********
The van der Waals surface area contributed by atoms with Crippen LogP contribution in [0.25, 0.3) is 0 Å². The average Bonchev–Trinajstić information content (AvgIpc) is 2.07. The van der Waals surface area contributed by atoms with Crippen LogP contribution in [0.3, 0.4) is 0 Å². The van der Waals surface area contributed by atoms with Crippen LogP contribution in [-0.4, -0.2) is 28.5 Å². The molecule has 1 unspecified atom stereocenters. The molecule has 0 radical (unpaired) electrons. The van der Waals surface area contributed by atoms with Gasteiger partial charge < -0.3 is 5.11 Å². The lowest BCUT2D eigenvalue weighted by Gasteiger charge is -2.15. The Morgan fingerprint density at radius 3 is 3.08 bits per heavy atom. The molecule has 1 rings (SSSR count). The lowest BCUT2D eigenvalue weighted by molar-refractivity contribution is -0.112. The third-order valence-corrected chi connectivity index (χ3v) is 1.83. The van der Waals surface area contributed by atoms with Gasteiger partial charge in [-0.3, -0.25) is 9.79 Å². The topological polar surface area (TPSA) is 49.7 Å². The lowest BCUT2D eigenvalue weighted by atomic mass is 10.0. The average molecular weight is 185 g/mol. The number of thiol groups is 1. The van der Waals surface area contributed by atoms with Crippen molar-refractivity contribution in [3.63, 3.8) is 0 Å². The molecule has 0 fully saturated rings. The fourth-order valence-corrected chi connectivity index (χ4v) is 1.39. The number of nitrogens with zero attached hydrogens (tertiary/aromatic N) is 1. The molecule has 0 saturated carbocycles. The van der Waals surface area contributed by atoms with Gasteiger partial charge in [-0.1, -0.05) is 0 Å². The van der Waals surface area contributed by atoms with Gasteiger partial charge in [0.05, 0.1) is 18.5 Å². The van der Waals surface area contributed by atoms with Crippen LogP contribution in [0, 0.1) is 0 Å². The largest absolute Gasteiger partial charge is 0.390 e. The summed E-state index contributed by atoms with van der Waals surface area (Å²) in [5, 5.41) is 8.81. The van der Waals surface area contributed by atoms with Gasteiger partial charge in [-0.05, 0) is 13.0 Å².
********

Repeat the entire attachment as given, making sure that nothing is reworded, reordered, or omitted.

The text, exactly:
The van der Waals surface area contributed by atoms with Crippen LogP contribution in [0.25, 0.3) is 0 Å². The average Bonchev–Trinajstić information content (AvgIpc) is 2.07. The van der Waals surface area contributed by atoms with Crippen LogP contribution in [0.3, 0.4) is 0 Å². The van der Waals surface area contributed by atoms with Crippen LogP contribution in [-0.4, -0.2) is 28.5 Å². The molecule has 1 unspecified atom stereocenters. The molecule has 0 radical (unpaired) electrons. The van der Waals surface area contributed by atoms with Gasteiger partial charge < -0.3 is 5.11 Å². The lowest BCUT2D eigenvalue weighted by Gasteiger charge is -2.15. The Morgan fingerprint density at radius 3 is 3.08 bits per heavy atom. The molecule has 1 rings (SSSR count). The lowest BCUT2D eigenvalue weighted by molar-refractivity contribution is -0.112. The third-order valence-corrected chi connectivity index (χ3v) is 1.83. The van der Waals surface area contributed by atoms with Gasteiger partial charge in [-0.3, -0.25) is 9.79 Å². The topological polar surface area (TPSA) is 49.7 Å². The lowest BCUT2D eigenvalue weighted by atomic mass is 10.0. The average molecular weight is 185 g/mol. The number of thiol groups is 1. The van der Waals surface area contributed by atoms with Crippen molar-refractivity contribution in [3.63, 3.8) is 0 Å². The molecule has 0 fully saturated rings. The fourth-order valence-corrected chi connectivity index (χ4v) is 1.39. The number of nitrogens with zero attached hydrogens (tertiary/aromatic N) is 1. The molecule has 0 saturated carbocycles. The van der Waals surface area contributed by atoms with Gasteiger partial charge in [-0.1, -0.05) is 0 Å². The van der Waals surface area contributed by atoms with Gasteiger partial charge in [0.05, 0.1) is 18.5 Å². The van der Waals surface area contributed by atoms with Crippen LogP contribution in [0, 0.1) is 0 Å². The largest absolute Gasteiger partial charge is 0.390 e. The summed E-state index contributed by atoms with van der Waals surface area (Å²) in [5, 5.41) is 8.81. The van der Waals surface area contributed by atoms with Gasteiger partial charge in [-0.05, 0) is 13.0 Å².